author | wenzelm |

Mon Mar 04 19:06:52 2002 +0100 (2002-03-04) | |

changeset 13012 | f8bfc61ee1b5 |

parent 13011 | a474097a4c65 |

child 13013 | 4db07fc3d96f |

hide SVC stuff (outdated);

moved records to isar-ref;

moved records to isar-ref;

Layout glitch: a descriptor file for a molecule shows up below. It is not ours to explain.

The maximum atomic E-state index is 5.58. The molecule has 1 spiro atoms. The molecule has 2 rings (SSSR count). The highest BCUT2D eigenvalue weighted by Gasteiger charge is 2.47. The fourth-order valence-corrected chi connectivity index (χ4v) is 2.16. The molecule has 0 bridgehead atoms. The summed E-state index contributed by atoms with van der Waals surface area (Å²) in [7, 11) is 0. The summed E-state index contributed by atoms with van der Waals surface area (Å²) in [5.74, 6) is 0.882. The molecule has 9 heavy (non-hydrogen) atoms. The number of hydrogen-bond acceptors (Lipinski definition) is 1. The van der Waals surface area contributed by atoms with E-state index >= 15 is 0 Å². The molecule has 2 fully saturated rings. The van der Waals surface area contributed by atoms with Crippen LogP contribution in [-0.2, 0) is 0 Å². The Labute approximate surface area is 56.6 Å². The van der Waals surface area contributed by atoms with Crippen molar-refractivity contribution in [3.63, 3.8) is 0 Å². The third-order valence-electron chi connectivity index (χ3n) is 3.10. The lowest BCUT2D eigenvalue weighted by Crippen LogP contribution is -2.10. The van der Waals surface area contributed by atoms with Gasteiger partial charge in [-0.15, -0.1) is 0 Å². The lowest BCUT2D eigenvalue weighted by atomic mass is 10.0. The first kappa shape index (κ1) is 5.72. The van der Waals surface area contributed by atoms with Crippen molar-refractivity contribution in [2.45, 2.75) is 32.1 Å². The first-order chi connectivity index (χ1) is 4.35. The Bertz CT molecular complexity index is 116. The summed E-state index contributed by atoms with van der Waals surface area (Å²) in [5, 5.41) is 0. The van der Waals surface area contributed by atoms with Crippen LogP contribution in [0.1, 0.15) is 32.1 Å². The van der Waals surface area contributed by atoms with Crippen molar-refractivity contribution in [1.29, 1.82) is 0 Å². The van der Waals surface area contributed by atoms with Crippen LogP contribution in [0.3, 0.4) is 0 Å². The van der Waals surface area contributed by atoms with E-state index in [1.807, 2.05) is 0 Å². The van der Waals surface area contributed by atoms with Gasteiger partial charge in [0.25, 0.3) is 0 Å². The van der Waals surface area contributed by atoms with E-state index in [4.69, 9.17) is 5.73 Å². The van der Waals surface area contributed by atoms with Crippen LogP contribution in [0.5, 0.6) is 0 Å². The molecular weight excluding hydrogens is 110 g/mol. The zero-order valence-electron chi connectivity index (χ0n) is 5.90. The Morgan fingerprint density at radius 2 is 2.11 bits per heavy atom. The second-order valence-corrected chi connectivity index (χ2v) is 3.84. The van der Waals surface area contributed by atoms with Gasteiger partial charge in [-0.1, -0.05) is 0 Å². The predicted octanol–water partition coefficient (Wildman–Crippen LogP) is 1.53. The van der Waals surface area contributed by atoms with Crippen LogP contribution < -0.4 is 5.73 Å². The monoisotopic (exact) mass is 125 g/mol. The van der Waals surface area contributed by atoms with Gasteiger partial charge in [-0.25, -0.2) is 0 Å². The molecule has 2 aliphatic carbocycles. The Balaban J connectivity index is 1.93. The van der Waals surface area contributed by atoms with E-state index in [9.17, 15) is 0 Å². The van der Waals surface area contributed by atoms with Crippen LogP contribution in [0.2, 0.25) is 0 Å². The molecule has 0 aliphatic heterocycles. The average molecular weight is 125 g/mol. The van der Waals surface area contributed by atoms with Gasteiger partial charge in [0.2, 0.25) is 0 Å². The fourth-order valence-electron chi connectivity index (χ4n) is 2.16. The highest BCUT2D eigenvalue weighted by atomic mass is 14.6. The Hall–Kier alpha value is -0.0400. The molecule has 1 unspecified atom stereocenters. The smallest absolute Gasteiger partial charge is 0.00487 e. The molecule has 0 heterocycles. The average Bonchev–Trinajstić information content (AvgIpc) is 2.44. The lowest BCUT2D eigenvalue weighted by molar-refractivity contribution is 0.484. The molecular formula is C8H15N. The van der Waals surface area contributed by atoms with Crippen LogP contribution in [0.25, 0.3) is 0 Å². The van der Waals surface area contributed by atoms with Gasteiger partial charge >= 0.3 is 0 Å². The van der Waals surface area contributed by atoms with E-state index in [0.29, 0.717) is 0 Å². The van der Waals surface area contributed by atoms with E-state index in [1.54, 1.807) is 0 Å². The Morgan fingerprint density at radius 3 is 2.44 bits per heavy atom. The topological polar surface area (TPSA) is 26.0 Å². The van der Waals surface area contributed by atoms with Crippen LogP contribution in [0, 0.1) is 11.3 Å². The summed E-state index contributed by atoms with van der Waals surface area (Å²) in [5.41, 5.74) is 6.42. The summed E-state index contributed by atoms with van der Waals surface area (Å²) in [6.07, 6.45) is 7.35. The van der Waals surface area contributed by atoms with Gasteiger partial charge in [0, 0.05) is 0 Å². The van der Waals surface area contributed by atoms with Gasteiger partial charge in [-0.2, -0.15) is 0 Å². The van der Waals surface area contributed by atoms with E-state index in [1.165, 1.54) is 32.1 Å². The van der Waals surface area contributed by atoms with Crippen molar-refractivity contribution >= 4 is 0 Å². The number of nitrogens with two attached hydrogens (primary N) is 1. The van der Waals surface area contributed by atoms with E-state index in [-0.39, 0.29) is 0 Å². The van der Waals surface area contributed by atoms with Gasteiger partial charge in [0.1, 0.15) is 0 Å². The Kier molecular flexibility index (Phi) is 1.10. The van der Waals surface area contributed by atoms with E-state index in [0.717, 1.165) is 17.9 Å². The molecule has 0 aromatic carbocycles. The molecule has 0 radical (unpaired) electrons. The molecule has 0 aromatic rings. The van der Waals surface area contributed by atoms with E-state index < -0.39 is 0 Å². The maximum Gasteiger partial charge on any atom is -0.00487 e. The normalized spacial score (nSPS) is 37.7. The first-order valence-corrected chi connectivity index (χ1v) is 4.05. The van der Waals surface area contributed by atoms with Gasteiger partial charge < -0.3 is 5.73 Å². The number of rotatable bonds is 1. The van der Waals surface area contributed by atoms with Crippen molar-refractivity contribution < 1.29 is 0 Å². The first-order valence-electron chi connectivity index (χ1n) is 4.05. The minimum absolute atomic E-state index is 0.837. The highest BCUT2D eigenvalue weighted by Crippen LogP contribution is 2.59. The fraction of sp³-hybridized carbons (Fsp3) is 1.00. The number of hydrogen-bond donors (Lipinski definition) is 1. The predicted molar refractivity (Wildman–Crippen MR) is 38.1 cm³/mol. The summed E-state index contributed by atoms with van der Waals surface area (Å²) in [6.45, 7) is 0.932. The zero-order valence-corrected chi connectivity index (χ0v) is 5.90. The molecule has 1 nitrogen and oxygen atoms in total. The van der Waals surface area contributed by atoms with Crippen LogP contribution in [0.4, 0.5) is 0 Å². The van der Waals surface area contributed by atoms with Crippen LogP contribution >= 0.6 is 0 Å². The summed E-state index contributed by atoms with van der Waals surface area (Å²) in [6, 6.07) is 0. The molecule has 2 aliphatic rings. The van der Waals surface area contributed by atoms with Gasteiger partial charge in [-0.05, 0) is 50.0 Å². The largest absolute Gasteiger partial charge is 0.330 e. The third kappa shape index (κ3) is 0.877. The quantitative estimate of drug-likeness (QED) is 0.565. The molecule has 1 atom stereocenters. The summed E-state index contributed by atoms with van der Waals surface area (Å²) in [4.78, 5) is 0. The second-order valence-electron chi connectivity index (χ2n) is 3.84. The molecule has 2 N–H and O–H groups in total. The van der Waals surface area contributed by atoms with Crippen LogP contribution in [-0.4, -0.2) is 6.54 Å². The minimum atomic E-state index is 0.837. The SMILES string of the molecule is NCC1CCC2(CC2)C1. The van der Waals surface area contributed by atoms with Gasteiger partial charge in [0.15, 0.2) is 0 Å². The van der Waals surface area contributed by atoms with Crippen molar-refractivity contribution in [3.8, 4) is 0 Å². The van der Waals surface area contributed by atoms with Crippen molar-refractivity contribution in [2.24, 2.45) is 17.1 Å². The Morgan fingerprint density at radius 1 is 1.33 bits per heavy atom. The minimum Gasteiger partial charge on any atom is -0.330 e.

1.1 --- a/doc-src/HOL/HOL.tex Mon Mar 04 19:06:01 2002 +0100 1.2 +++ b/doc-src/HOL/HOL.tex Mon Mar 04 19:06:52 2002 +0100 1.3 @@ -1038,95 +1038,96 @@ 1.4 {Chap.\ts\ref{chap:classical}} for more discussion of classical proof methods. 1.5 1.6 1.7 -\section{Calling the decision procedure SVC}\label{sec:HOL:SVC} 1.8 - 1.9 -\index{SVC decision procedure|(} 1.10 - 1.11 -The Stanford Validity Checker (SVC) is a tool that can check the validity of 1.12 -certain types of formulae. If it is installed on your machine, then 1.13 -Isabelle/HOL can be configured to call it through the tactic 1.14 -\ttindex{svc_tac}. It is ideal for large tautologies and complex problems in 1.15 -linear arithmetic. Subexpressions that SVC cannot handle are automatically 1.16 -replaced by variables, so you can call the tactic on any subgoal. See the 1.17 -file \texttt{HOL/ex/svc_test.ML} for examples. 1.18 -\begin{ttbox} 1.19 -svc_tac : int -> tactic 1.20 -Svc.trace : bool ref \hfill{\bf initially false} 1.21 -\end{ttbox} 1.22 - 1.23 -\begin{ttdescription} 1.24 -\item[\ttindexbold{svc_tac} $i$] attempts to prove subgoal~$i$ by translating 1.25 - it into a formula recognized by~SVC\@. If it succeeds then the subgoal is 1.26 - removed. It fails if SVC is unable to prove the subgoal. It crashes with 1.27 - an error message if SVC appears not to be installed. Numeric variables may 1.28 - have types \texttt{nat}, \texttt{int} or \texttt{real}. 1.29 - 1.30 -\item[\ttindexbold{Svc.trace}] is a flag that, if set, causes \texttt{svc_tac} 1.31 - to trace its operations: abstraction of the subgoal, translation to SVC 1.32 - syntax, SVC's response. 1.33 -\end{ttdescription} 1.34 - 1.35 -Here is an example, with tracing turned on: 1.36 -\begin{ttbox} 1.37 -set Svc.trace; 1.38 -{\out val it : bool = true} 1.39 -Goal "(#3::nat)*a <= #2 + #4*b + #6*c & #11 <= #2*a + b + #2*c & \ttback 1.40 -\ttback a + #3*b <= #5 + #2*c --> #2 + #3*b <= #2*a + #6*c"; 1.41 - 1.42 -by (svc_tac 1); 1.43 -{\out Subgoal abstracted to} 1.44 -{\out #3 * a <= #2 + #4 * b + #6 * c &} 1.45 -{\out #11 <= #2 * a + b + #2 * c & a + #3 * b <= #5 + #2 * c -->} 1.46 -{\out #2 + #3 * b <= #2 * a + #6 * c} 1.47 -{\out Calling SVC:} 1.48 -{\out (=> (<= 0 (F_c) ) (=> (<= 0 (F_b) ) (=> (<= 0 (F_a) )} 1.49 -{\out (=> (AND (<= {* 3 (F_a) } {+ {+ 2 {* 4 (F_b) } } } 1.50 -{\out {* 6 (F_c) } } ) (AND (<= 11 {+ {+ {* 2 (F_a) } (F_b) }} 1.51 -{\out {* 2 (F_c) } } ) (<= {+ (F_a) {* 3 (F_b) } } {+ 5 } 1.52 -{\out {* 2 (F_c) } } ) ) ) (< {+ 2 {* 3 (F_b) } } {+ 1 {+ } 1.53 -{\out {* 2 (F_a) } {* 6 (F_c) } } } ) ) ) ) ) } 1.54 -{\out SVC Returns:} 1.55 -{\out VALID} 1.56 -{\out Level 1} 1.57 -{\out #3 * a <= #2 + #4 * b + #6 * c &} 1.58 -{\out #11 <= #2 * a + b + #2 * c & a + #3 * b <= #5 + #2 * c -->} 1.59 -{\out #2 + #3 * b <= #2 * a + #6 * c} 1.60 -{\out No subgoals!} 1.61 -\end{ttbox} 1.62 - 1.63 - 1.64 -\begin{warn} 1.65 -Calling \ttindex{svc_tac} entails an above-average risk of 1.66 -unsoundness. Isabelle does not check SVC's result independently. Moreover, 1.67 -the tactic translates the submitted formula using code that lies outside 1.68 -Isabelle's inference core. Theorems that depend upon results proved using SVC 1.69 -(and other oracles) are displayed with the annotation \texttt{[!]} attached. 1.70 -You can also use \texttt{\#der (rep_thm $th$)} to examine the proof object of 1.71 -theorem~$th$, as described in the \emph{Reference Manual}. 1.72 -\end{warn} 1.73 - 1.74 -To start, first download SVC from the Internet at URL 1.75 -\begin{ttbox} 1.76 -http://agamemnon.stanford.edu/~levitt/vc/index.html 1.77 -\end{ttbox} 1.78 -and install it using the instructions supplied. SVC requires two environment 1.79 -variables: 1.80 -\begin{ttdescription} 1.81 -\item[\ttindexbold{SVC_HOME}] is an absolute pathname to the SVC 1.82 - distribution directory. 1.83 +%FIXME outdated, both from the Isabelle and SVC perspective 1.84 +% \section{Calling the decision procedure SVC}\label{sec:HOL:SVC} 1.85 + 1.86 +% \index{SVC decision procedure|(} 1.87 + 1.88 +% The Stanford Validity Checker (SVC) is a tool that can check the validity of 1.89 +% certain types of formulae. If it is installed on your machine, then 1.90 +% Isabelle/HOL can be configured to call it through the tactic 1.91 +% \ttindex{svc_tac}. It is ideal for large tautologies and complex problems in 1.92 +% linear arithmetic. Subexpressions that SVC cannot handle are automatically 1.93 +% replaced by variables, so you can call the tactic on any subgoal. See the 1.94 +% file \texttt{HOL/ex/svc_test.ML} for examples. 1.95 +% \begin{ttbox} 1.96 +% svc_tac : int -> tactic 1.97 +% Svc.trace : bool ref \hfill{\bf initially false} 1.98 +% \end{ttbox} 1.99 + 1.100 +% \begin{ttdescription} 1.101 +% \item[\ttindexbold{svc_tac} $i$] attempts to prove subgoal~$i$ by translating 1.102 +% it into a formula recognized by~SVC\@. If it succeeds then the subgoal is 1.103 +% removed. It fails if SVC is unable to prove the subgoal. It crashes with 1.104 +% an error message if SVC appears not to be installed. Numeric variables may 1.105 +% have types \texttt{nat}, \texttt{int} or \texttt{real}. 1.106 + 1.107 +% \item[\ttindexbold{Svc.trace}] is a flag that, if set, causes \texttt{svc_tac} 1.108 +% to trace its operations: abstraction of the subgoal, translation to SVC 1.109 +% syntax, SVC's response. 1.110 +% \end{ttdescription} 1.111 + 1.112 +% Here is an example, with tracing turned on: 1.113 +% \begin{ttbox} 1.114 +% set Svc.trace; 1.115 +% {\out val it : bool = true} 1.116 +% Goal "(#3::nat)*a <= #2 + #4*b + #6*c & #11 <= #2*a + b + #2*c & \ttback 1.117 +% \ttback a + #3*b <= #5 + #2*c --> #2 + #3*b <= #2*a + #6*c"; 1.118 + 1.119 +% by (svc_tac 1); 1.120 +% {\out Subgoal abstracted to} 1.121 +% {\out #3 * a <= #2 + #4 * b + #6 * c &} 1.122 +% {\out #11 <= #2 * a + b + #2 * c & a + #3 * b <= #5 + #2 * c -->} 1.123 +% {\out #2 + #3 * b <= #2 * a + #6 * c} 1.124 +% {\out Calling SVC:} 1.125 +% {\out (=> (<= 0 (F_c) ) (=> (<= 0 (F_b) ) (=> (<= 0 (F_a) )} 1.126 +% {\out (=> (AND (<= {* 3 (F_a) } {+ {+ 2 {* 4 (F_b) } } } 1.127 +% {\out {* 6 (F_c) } } ) (AND (<= 11 {+ {+ {* 2 (F_a) } (F_b) }} 1.128 +% {\out {* 2 (F_c) } } ) (<= {+ (F_a) {* 3 (F_b) } } {+ 5 } 1.129 +% {\out {* 2 (F_c) } } ) ) ) (< {+ 2 {* 3 (F_b) } } {+ 1 {+ } 1.130 +% {\out {* 2 (F_a) } {* 6 (F_c) } } } ) ) ) ) ) } 1.131 +% {\out SVC Returns:} 1.132 +% {\out VALID} 1.133 +% {\out Level 1} 1.134 +% {\out #3 * a <= #2 + #4 * b + #6 * c &} 1.135 +% {\out #11 <= #2 * a + b + #2 * c & a + #3 * b <= #5 + #2 * c -->} 1.136 +% {\out #2 + #3 * b <= #2 * a + #6 * c} 1.137 +% {\out No subgoals!} 1.138 +% \end{ttbox} 1.139 + 1.140 + 1.141 +% \begin{warn} 1.142 +% Calling \ttindex{svc_tac} entails an above-average risk of 1.143 +% unsoundness. Isabelle does not check SVC's result independently. Moreover, 1.144 +% the tactic translates the submitted formula using code that lies outside 1.145 +% Isabelle's inference core. Theorems that depend upon results proved using SVC 1.146 +% (and other oracles) are displayed with the annotation \texttt{[!]} attached. 1.147 +% You can also use \texttt{\#der (rep_thm $th$)} to examine the proof object of 1.148 +% theorem~$th$, as described in the \emph{Reference Manual}. 1.149 +% \end{warn} 1.150 + 1.151 +% To start, first download SVC from the Internet at URL 1.152 +% \begin{ttbox} 1.153 +% http://agamemnon.stanford.edu/~levitt/vc/index.html 1.154 +% \end{ttbox} 1.155 +% and install it using the instructions supplied. SVC requires two environment 1.156 +% variables: 1.157 +% \begin{ttdescription} 1.158 +% \item[\ttindexbold{SVC_HOME}] is an absolute pathname to the SVC 1.159 +% distribution directory. 1.160 1.161 - \item[\ttindexbold{SVC_MACHINE}] identifies the type of computer and 1.162 - operating system. 1.163 -\end{ttdescription} 1.164 -You can set these environment variables either using the Unix shell or through 1.165 -an Isabelle \texttt{settings} file. Isabelle assumes SVC to be installed if 1.166 -\texttt{SVC_HOME} is defined. 1.167 - 1.168 -\paragraph*{Acknowledgement.} This interface uses code supplied by S{\o}ren 1.169 -Heilmann. 1.170 - 1.171 - 1.172 -\index{SVC decision procedure|)} 1.173 +% \item[\ttindexbold{SVC_MACHINE}] identifies the type of computer and 1.174 +% operating system. 1.175 +% \end{ttdescription} 1.176 +% You can set these environment variables either using the Unix shell or through 1.177 +% an Isabelle \texttt{settings} file. Isabelle assumes SVC to be installed if 1.178 +% \texttt{SVC_HOME} is defined. 1.179 + 1.180 +% \paragraph*{Acknowledgement.} This interface uses code supplied by S{\o}ren 1.181 +% Heilmann. 1.182 + 1.183 + 1.184 +% \index{SVC decision procedure|)} 1.185 1.186 1.187 1.188 @@ -1405,20 +1406,20 @@ 1.189 orderings. For full details, please survey the theories in subdirectories 1.190 \texttt{Integ} and \texttt{Real}. 1.191 1.192 -All three numeric types admit numerals of the form \texttt{\#$sd\ldots d$}, 1.193 +All three numeric types admit numerals of the form \texttt{$sd\ldots d$}, 1.194 where $s$ is an optional minus sign and $d\ldots d$ is a string of digits. 1.195 Numerals are represented internally by a datatype for binary notation, which 1.196 allows numerical calculations to be performed by rewriting. For example, the 1.197 -integer division of \texttt{\#54342339} by \texttt{\#3452} takes about five 1.198 +integer division of \texttt{54342339} by \texttt{3452} takes about five 1.199 seconds. By default, the simplifier cancels like terms on the opposite sites 1.200 of relational operators (reducing \texttt{z+x<x+y} to \texttt{z<y}, for 1.201 -instance. The simplifier also collects like terms, replacing 1.202 -\texttt{x+y+x*\#3} by \texttt{\#4*x+y}. 1.203 - 1.204 -Sometimes numerals are not wanted, because for example \texttt{n+\#3} does not 1.205 +instance. The simplifier also collects like terms, replacing \texttt{x+y+x*3} 1.206 +by \texttt{4*x+y}. 1.207 + 1.208 +Sometimes numerals are not wanted, because for example \texttt{n+3} does not 1.209 match a pattern of the form \texttt{Suc $k$}. You can re-arrange the form of 1.210 -an arithmetic expression by proving (via \texttt{subgoal_tac}) a lemma such 1.211 -as \texttt{n+\#3 = Suc (Suc (Suc n))}. As an alternative, you can disable the 1.212 +an arithmetic expression by proving (via \texttt{subgoal_tac}) a lemma such as 1.213 +\texttt{n+3 = Suc (Suc (Suc n))}. As an alternative, you can disable the 1.214 fancier simplifications by using a basic simpset such as \texttt{HOL_ss} 1.215 rather than the default one, \texttt{simpset()}. 1.216 1.217 @@ -1701,253 +1702,6 @@ 1.218 \end{warn} 1.219 1.220 1.221 -\section{Records} 1.222 - 1.223 -At a first approximation, records are just a minor generalisation of tuples, 1.224 -where components may be addressed by labels instead of just position (think of 1.225 -{\ML}, for example). The version of records offered by Isabelle/HOL is 1.226 -slightly more advanced, though, supporting \emph{extensible record schemes}. 1.227 -This admits operations that are polymorphic with respect to record extension, 1.228 -yielding ``object-oriented'' effects like (single) inheritance. See also 1.229 -\cite{NaraschewskiW-TPHOLs98} for more details on object-oriented 1.230 -verification and record subtyping in HOL. 1.231 - 1.232 - 1.233 -\subsection{Basics} 1.234 - 1.235 -Isabelle/HOL supports fixed and schematic records both at the level of terms 1.236 -and types. The concrete syntax is as follows: 1.237 - 1.238 -\begin{center} 1.239 -\begin{tabular}{l|l|l} 1.240 - & record terms & record types \\ \hline 1.241 - fixed & $\record{x = a\fs y = b}$ & $\record{x \ty A\fs y \ty B}$ \\ 1.242 - schematic & $\record{x = a\fs y = b\fs \more = m}$ & 1.243 - $\record{x \ty A\fs y \ty B\fs \more \ty M}$ \\ 1.244 -\end{tabular} 1.245 -\end{center} 1.246 - 1.247 -\noindent The \textsc{ascii} representation of $\record{x = a}$ is \texttt{(| x = a |)}. 1.248 - 1.249 -A fixed record $\record{x = a\fs y = b}$ has field $x$ of value $a$ and field 1.250 -$y$ of value $b$. The corresponding type is $\record{x \ty A\fs y \ty B}$, 1.251 -assuming that $a \ty A$ and $b \ty B$. 1.252 - 1.253 -A record scheme like $\record{x = a\fs y = b\fs \more = m}$ contains fields 1.254 -$x$ and $y$ as before, but also possibly further fields as indicated by the 1.255 -``$\more$'' notation (which is actually part of the syntax). The improper 1.256 -field ``$\more$'' of a record scheme is called the \emph{more part}. 1.257 -Logically it is just a free variable, which is occasionally referred to as 1.258 -\emph{row variable} in the literature. The more part of a record scheme may 1.259 -be instantiated by zero or more further components. For example, above scheme 1.260 -might get instantiated to $\record{x = a\fs y = b\fs z = c\fs \more = m'}$, 1.261 -where $m'$ refers to a different more part. Fixed records are special 1.262 -instances of record schemes, where ``$\more$'' is properly terminated by the 1.263 -$() :: unit$ element. Actually, $\record{x = a\fs y = b}$ is just an 1.264 -abbreviation for $\record{x = a\fs y = b\fs \more = ()}$. 1.265 - 1.266 -\medskip 1.267 - 1.268 -There are two key features that make extensible records in a simply typed 1.269 -language like HOL feasible: 1.270 -\begin{enumerate} 1.271 -\item the more part is internalised, as a free term or type variable, 1.272 -\item field names are externalised, they cannot be accessed within the logic 1.273 - as first-class values. 1.274 -\end{enumerate} 1.275 - 1.276 -\medskip 1.277 - 1.278 -In Isabelle/HOL record types have to be defined explicitly, fixing their field 1.279 -names and types, and their (optional) parent record (see 1.280 -{\S}\ref{sec:HOL:record-def}). Afterwards, records may be formed using above 1.281 -syntax, while obeying the canonical order of fields as given by their 1.282 -declaration. The record package also provides several operations like 1.283 -selectors and updates (see {\S}\ref{sec:HOL:record-ops}), together with 1.284 -characteristic properties (see {\S}\ref{sec:HOL:record-thms}). 1.285 - 1.286 -There is an example theory demonstrating most basic aspects of extensible 1.287 -records (see theory \texttt{HOL/ex/Records} in the Isabelle sources). 1.288 - 1.289 - 1.290 -\subsection{Defining records}\label{sec:HOL:record-def} 1.291 - 1.292 -The theory syntax for record type definitions is shown in 1.293 -Fig.~\ref{fig:HOL:record}. For the definition of `typevarlist' and `type' see 1.294 -\iflabelundefined{chap:classical} 1.295 -{the appendix of the {\em Reference Manual\/}}% 1.296 -{Appendix~\ref{app:TheorySyntax}}. 1.297 - 1.298 -\begin{figure}[htbp] 1.299 -\begin{rail} 1.300 -record : 'record' typevarlist name '=' parent (field +); 1.301 - 1.302 -parent : ( () | type '+'); 1.303 -field : name '::' type; 1.304 -\end{rail} 1.305 -\caption{Syntax of record type definitions} 1.306 -\label{fig:HOL:record} 1.307 -\end{figure} 1.308 - 1.309 -A general \ttindex{record} specification is of the following form: 1.310 -\[ 1.311 -\mathtt{record}~(\alpha@1, \dots, \alpha@n) \, t ~=~ 1.312 - (\tau@1, \dots, \tau@m) \, s ~+~ c@1 :: \sigma@1 ~ \dots ~ c@l :: \sigma@l 1.313 -\] 1.314 -where $\vec\alpha@n$ are distinct type variables, and $\vec\tau@m$, 1.315 -$\vec\sigma@l$ are types containing at most variables from $\vec\alpha@n$. 1.316 -Type constructor $t$ has to be new, while $s$ has to specify an existing 1.317 -record type. Furthermore, the $\vec c@l$ have to be distinct field names. 1.318 -There has to be at least one field. 1.319 - 1.320 -In principle, field names may never be shared with other records. This is no 1.321 -actual restriction in practice, since $\vec c@l$ are internally declared 1.322 -within a separate name space qualified by the name $t$ of the record. 1.323 - 1.324 -\medskip 1.325 - 1.326 -Above definition introduces a new record type $(\vec\alpha@n) \, t$ by 1.327 -extending an existing one $(\vec\tau@m) \, s$ by new fields $\vec c@l \ty 1.328 -\vec\sigma@l$. The parent record specification is optional, by omitting it 1.329 -$t$ becomes a \emph{root record}. The hierarchy of all records declared 1.330 -within a theory forms a forest structure, i.e.\ a set of trees, where any of 1.331 -these is rooted by some root record. 1.332 - 1.333 -For convenience, $(\vec\alpha@n) \, t$ is made a type abbreviation for the 1.334 -fixed record type $\record{\vec c@l \ty \vec\sigma@l}$, and $(\vec\alpha@n, 1.335 -\zeta) \, t_scheme$ is made an abbreviation for $\record{\vec c@l \ty 1.336 - \vec\sigma@l\fs \more \ty \zeta}$. 1.337 - 1.338 -\medskip 1.339 - 1.340 -The following simple example defines a root record type $point$ with fields $x 1.341 -\ty nat$ and $y \ty nat$, and record type $cpoint$ by extending $point$ with 1.342 -an additional $colour$ component. 1.343 - 1.344 -\begin{ttbox} 1.345 - record point = 1.346 - x :: nat 1.347 - y :: nat 1.348 - 1.349 - record cpoint = point + 1.350 - colour :: string 1.351 -\end{ttbox} 1.352 - 1.353 - 1.354 -\subsection{Record operations}\label{sec:HOL:record-ops} 1.355 - 1.356 -Any record definition of the form presented above produces certain standard 1.357 -operations. Selectors and updates are provided for any field, including the 1.358 -improper one ``$more$''. There are also cumulative record constructor 1.359 -functions. 1.360 - 1.361 -To simplify the presentation below, we first assume that $(\vec\alpha@n) \, t$ 1.362 -is a root record with fields $\vec c@l \ty \vec\sigma@l$. 1.363 - 1.364 -\medskip 1.365 - 1.366 -\textbf{Selectors} and \textbf{updates} are available for any field (including 1.367 -``$more$'') as follows: 1.368 -\begin{matharray}{lll} 1.369 - c@i & \ty & \record{\vec c@l \ty \vec \sigma@l, \more \ty \zeta} \To \sigma@i \\ 1.370 - c@i_update & \ty & \sigma@i \To \record{\vec c@l \ty \vec \sigma@l, \more \ty \zeta} \To 1.371 - \record{\vec c@l \ty \vec \sigma@l, \more \ty \zeta} 1.372 -\end{matharray} 1.373 - 1.374 -There is some special syntax for updates: $r \, \record{x \asn a}$ abbreviates 1.375 -term $x_update \, a \, r$. Repeated updates are supported as well: $r \, 1.376 -\record{x \asn a} \, \record{y \asn b} \, \record{z \asn c}$ may be written as 1.377 -$r \, \record{x \asn a\fs y \asn b\fs z \asn c}$. Note that because of 1.378 -postfix notation the order of fields shown here is reverse than in the actual 1.379 -term. This might lead to confusion in conjunction with special proof tools 1.380 -such as ordered rewriting. 1.381 - 1.382 -Since repeated updates are just function applications, fields may be freely 1.383 -permuted in $\record{x \asn a\fs y \asn b\fs z \asn c}$, as far as the logic 1.384 -is concerned. Thus commutativity of updates can be proven within the logic 1.385 -for any two fields, but not as a general theorem: fields are not first-class 1.386 -values. 1.387 - 1.388 -\medskip 1.389 - 1.390 -\textbf{Make} operations provide cumulative record constructor functions: 1.391 -\begin{matharray}{lll} 1.392 - make & \ty & \vec\sigma@l \To \record{\vec c@l \ty \vec \sigma@l} \\ 1.393 - make_scheme & \ty & \vec\sigma@l \To 1.394 - \zeta \To \record{\vec c@l \ty \vec \sigma@l, \more \ty \zeta} \\ 1.395 -\end{matharray} 1.396 -\noindent 1.397 -These functions are curried. The corresponding definitions in terms of actual 1.398 -record terms are part of the standard simpset. Thus $point\dtt make\,a\,b$ 1.399 -rewrites to $\record{x = a\fs y = b}$. 1.400 - 1.401 -\medskip 1.402 - 1.403 -Any of above selector, update and make operations are declared within a local 1.404 -name space prefixed by the name $t$ of the record. In case that different 1.405 -records share base names of fields, one has to qualify names explicitly (e.g.\ 1.406 -$t\dtt c@i_update$). This is recommended especially for operations like 1.407 -$make$ or $update_more$ that always have the same base name. Just use $t\dtt 1.408 -make$ etc.\ to avoid confusion. 1.409 - 1.410 -\bigskip 1.411 - 1.412 -We reconsider the case of non-root records, which are derived of some parent 1.413 -record. In general, the latter may depend on another parent as well, 1.414 -resulting in a list of \emph{ancestor records}. Appending the lists of fields 1.415 -of all ancestors results in a certain field prefix. The record package 1.416 -automatically takes care of this by lifting operations over this context of 1.417 -ancestor fields. Assuming that $(\vec\alpha@n) \, t$ has ancestor fields 1.418 -$\vec d@k \ty \vec\rho@k$, selectors will get the following types: 1.419 -\begin{matharray}{lll} 1.420 - c@i & \ty & \record{\vec d@k \ty \vec\rho@k, \vec c@l \ty \vec \sigma@l, \more \ty \zeta} 1.421 - \To \sigma@i 1.422 -\end{matharray} 1.423 -\noindent 1.424 -Update and make operations are analogous. 1.425 - 1.426 - 1.427 -\subsection{Record proof tools}\label{sec:HOL:record-thms} 1.428 - 1.429 -The record package declares the following proof rules for any record type $t$. 1.430 -\begin{enumerate} 1.431 - 1.432 -\item Standard conversions (selectors or updates applied to record constructor 1.433 - terms, make function definitions) are part of the standard simpset (via 1.434 - \texttt{addsimps}). 1.435 - 1.436 -\item Selectors applied to updated records are automatically reduced by 1.437 - simplification procedure \ttindex{record_simproc}, which is part of the 1.438 - default simpset. 1.439 - 1.440 -\item Inject equations of a form analogous to $((x, y) = (x', y')) \equiv x=x' 1.441 - \conj y=y'$ are made part of the standard simpset and claset (via 1.442 - \texttt{addIffs}). 1.443 - 1.444 -\item The introduction rule for record equality analogous to $x~r = x~r' \Imp 1.445 - y~r = y~r' \Imp \dots \Imp r = r'$ is added to the simpset and to the claset 1.446 - (as an ``extra introduction''). 1.447 - 1.448 -\item A tactic for record field splitting (\ttindex{record_split_tac}) may be 1.449 - made part of the claset (via \texttt{addSWrapper}). This tactic is based on 1.450 - rules analogous to $(\All x PROP~P~x) \equiv (\All{a~b} PROP~P(a, b))$ for 1.451 - any field. 1.452 -\end{enumerate} 1.453 - 1.454 -The first two kinds of rules are stored within the theory as $t\dtt simps$ and 1.455 -$t\dtt iffs$, respectively; record equality introduction is available as 1.456 -$t\dtt equality$. In some situations it might be appropriate to expand the 1.457 -definitions of updates: $t\dtt update_defs$. Note that these names are 1.458 -\emph{not} bound at the {\ML} level. 1.459 - 1.460 -\medskip 1.461 - 1.462 -Most of the time, plain Simplification should be sufficient to solve goals 1.463 -involving records. Combinations of the Simplifier and Classical Reasoner 1.464 -(\texttt{Auto_tac} or \texttt{Force_tac}) are very useful, too. The example 1.465 -theory \texttt{HOL/ex/Records} demonstrates typical proofs concerning records. 1.466 - 1.467 - 1.468 \section{Datatype definitions} 1.469 \label{sec:HOL:datatype} 1.470 \index{*datatype|(}